Less than 2% of the original Caledonian pinewood survive, much of it in scattered fragments.
The Scots pine is the only tree named after Scotland, and only grows naturally in the Scottish Highlands, where it is the largest and longest-lived tree in the Caledonian forest. This remarkable tree forms the “backbone” of the forest ecosystem on which many other species depend. The habitat is globally unique, and one of the richest in Scotland, home to some of Scotland’s most iconic wildlife – including capercaillie, crested tit, red squirrel and wildcat
The Scots pine can live for at least 500 years, with those more than three centuries old being known as “Granny pines”. Such ancient trees are very different from the tall, straight Scots pine you might see in a plantation where they are grown for timber – they have many branches, and often lots of dead wood which supports rare insects and other creatures.
The Scots pine is a national symbol
New figures have shown that Scotland is leading the way when it comes to tree planting in the UK.
In 2022/23, nearly 13,000 hectares of new woodland were created in the UK – with Scotland accounting for 8,200 worth of this. Scotland now consists of over 1,490,000 hectares of woodland area.
The SNP Government has taken a number of steps to help meet Scotland’s ambitious target of planting 36 million new trees each year - including the introduction of a £150 million fund to support planting targets and tree nurseries.
The SNP has welcomed these figures and highlighted the important role forests play in our climate change ambitions.
Commenting, SNP MSP Stuart McMillan said:
“Scotland’s forests absorb almost 10% of our gross greenhouse gas emissions – they play a vital role in our journey towards meeting our ambitious climate targets.
“Climate change and nature loss are the greatest global threats we face. We can and must start to reverse these threats. Planting more trees, and sustainably managing our forests is one part of the global solution.
“The SNP Government is taking real action to reverse climate change – and we will continue to support any measures which protect our planet.”
Iain Cameron @theiaincameron
Look what happens to tree regeneration when herbivores are absent or properly managed. This splendid photo inadvertently shows a sad-looking mainland background, bereft of trees. The island, in stark contrast, looks alive and thriving. (Loch Shieldaig: credit Steve Carter)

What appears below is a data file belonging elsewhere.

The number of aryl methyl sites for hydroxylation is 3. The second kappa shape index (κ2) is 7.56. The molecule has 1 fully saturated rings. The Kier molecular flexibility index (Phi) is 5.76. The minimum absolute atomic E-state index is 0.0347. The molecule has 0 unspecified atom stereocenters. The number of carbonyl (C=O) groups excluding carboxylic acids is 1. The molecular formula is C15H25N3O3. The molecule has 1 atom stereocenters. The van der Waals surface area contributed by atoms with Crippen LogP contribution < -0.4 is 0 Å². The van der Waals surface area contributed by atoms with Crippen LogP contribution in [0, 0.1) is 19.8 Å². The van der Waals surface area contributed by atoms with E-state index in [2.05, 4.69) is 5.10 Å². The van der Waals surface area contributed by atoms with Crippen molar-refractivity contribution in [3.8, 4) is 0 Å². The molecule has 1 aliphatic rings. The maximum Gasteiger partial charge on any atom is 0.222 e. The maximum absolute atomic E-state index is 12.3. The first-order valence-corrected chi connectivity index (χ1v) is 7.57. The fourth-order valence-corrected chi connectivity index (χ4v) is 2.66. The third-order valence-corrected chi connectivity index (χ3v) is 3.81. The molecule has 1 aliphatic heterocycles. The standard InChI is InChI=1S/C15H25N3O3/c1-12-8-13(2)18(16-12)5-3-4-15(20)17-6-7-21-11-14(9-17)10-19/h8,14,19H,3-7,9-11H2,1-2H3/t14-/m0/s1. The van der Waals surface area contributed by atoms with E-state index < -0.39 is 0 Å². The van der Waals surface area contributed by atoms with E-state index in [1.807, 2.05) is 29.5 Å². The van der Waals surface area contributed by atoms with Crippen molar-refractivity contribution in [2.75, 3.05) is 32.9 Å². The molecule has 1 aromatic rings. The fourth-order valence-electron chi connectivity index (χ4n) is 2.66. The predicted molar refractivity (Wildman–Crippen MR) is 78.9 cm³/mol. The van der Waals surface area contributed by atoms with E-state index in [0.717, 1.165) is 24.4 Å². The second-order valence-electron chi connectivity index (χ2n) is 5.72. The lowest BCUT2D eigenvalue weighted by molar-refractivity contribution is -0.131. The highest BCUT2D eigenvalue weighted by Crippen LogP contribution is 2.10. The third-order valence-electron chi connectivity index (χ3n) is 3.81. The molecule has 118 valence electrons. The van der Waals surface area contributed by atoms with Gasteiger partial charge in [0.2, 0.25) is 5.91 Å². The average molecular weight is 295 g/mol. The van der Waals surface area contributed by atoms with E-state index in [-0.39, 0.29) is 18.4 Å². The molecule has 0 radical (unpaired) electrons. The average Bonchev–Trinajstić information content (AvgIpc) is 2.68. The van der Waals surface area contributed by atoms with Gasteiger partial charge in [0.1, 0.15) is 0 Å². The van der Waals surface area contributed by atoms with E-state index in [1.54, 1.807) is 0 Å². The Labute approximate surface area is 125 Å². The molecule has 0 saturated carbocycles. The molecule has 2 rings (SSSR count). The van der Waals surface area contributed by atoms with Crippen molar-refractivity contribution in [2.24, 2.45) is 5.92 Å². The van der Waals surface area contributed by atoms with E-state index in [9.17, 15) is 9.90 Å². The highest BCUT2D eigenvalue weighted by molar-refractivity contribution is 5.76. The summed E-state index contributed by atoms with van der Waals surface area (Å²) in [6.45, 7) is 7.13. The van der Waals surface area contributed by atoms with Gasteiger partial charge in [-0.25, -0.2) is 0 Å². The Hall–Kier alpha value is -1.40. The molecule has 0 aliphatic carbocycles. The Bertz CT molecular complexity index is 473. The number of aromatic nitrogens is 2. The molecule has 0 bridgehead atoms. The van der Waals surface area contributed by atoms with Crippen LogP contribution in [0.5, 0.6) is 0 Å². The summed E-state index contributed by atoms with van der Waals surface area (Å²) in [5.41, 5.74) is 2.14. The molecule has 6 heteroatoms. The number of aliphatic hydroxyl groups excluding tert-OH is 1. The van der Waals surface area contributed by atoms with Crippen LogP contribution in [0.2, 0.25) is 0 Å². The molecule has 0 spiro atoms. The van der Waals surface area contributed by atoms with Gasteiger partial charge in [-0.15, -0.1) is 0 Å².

Big oil ‘fully owned the villain role’ in 2023, the hottest year ever recorded. They ‘took the mask off’ as they reneged on climate pledges and doubled down on expansion of planet-heating energy. Fossil fuel companies only care about profits, not climate.
UK consumption of products such as soya, cocoa, palm oil, beef and leather is having an “unsustainable” impact on the world, and contributing particularly highly to deforestation, which contributes 11% of global carbon emissions.
"Could 2024 be the year nature rights enter the political mainstream?" “We are trying to convince people the forest is a living being. Non-indigenous humans see nature as something separate from themselves. They forget we are part of nature.” José Gualinga
A good introductory video on winter pruning of fruit trees.
Durrell Wildlife Conservation Trust (a Jersey-based international charity) has secured the lease for 18,500-acre Dalnacardoch Estate to be the home of a 100-year rewilding project. It sits entirely within the Cairngorms National Park
Helen Todd @HelenRambler
Very grateful to live close to the North Edinburgh Path Network. I walk there pretty much every single day, it's so important for my #mentalhealth to experience some nature. This was the scene at lunchtime today.
Israel has destroyed at least 800,000 olive trees in the occupied West Bank.
“I hugged the olive tree… I’d raised the tree like my child.” On November 27, 2005, a Palestinian woman was photographed hugging an olive tree after it was attacked by Israeli settlers.
#AlleyCropping - planting rows of trees in fields - can support #pollinators, reduce flooding and #SoilErosion and provide an extra harvest of fruits, nuts or wood products. It's just one type of #Agroforestry that can benefit farms.
UK forests face “catastrophic ecosystem collapse” within the next 50 years due to multiple threats including disease, extreme weather and wildfires. Ash dieback alone will kill up to eight out of 10 ash trees
Scotland has 8% of the UK population but 60% of the trees.
Scotland has 8% of the UK population but 76% of the new tree planting.
It's English forests that are heading for “catastrophic ecosystem collapse” within the next 50 years
Mike Hudema @MikeHudema
Costa Rica, once home to rampant logging, has now almost doubled the size of its rainforest. They turned it all around within a generation. It can be done.
Jadav Payeng, the Indian man who planted one tree every day for 37 years on Majuli Island. He has now created a forest and wildlife reserve twice the size of Central Park in New York.
Alan Watson Featherstone @AlanWatsonFeat1
In Scotland's Caledonian Forest, the rowan tree is vastly outnumbered by birches & it can easily be overlooked. However, in autumn its pinnate leaves turn beautiful & distinctive colours & it can be more readily distinguished from the birches, like these ones in Glen Affric.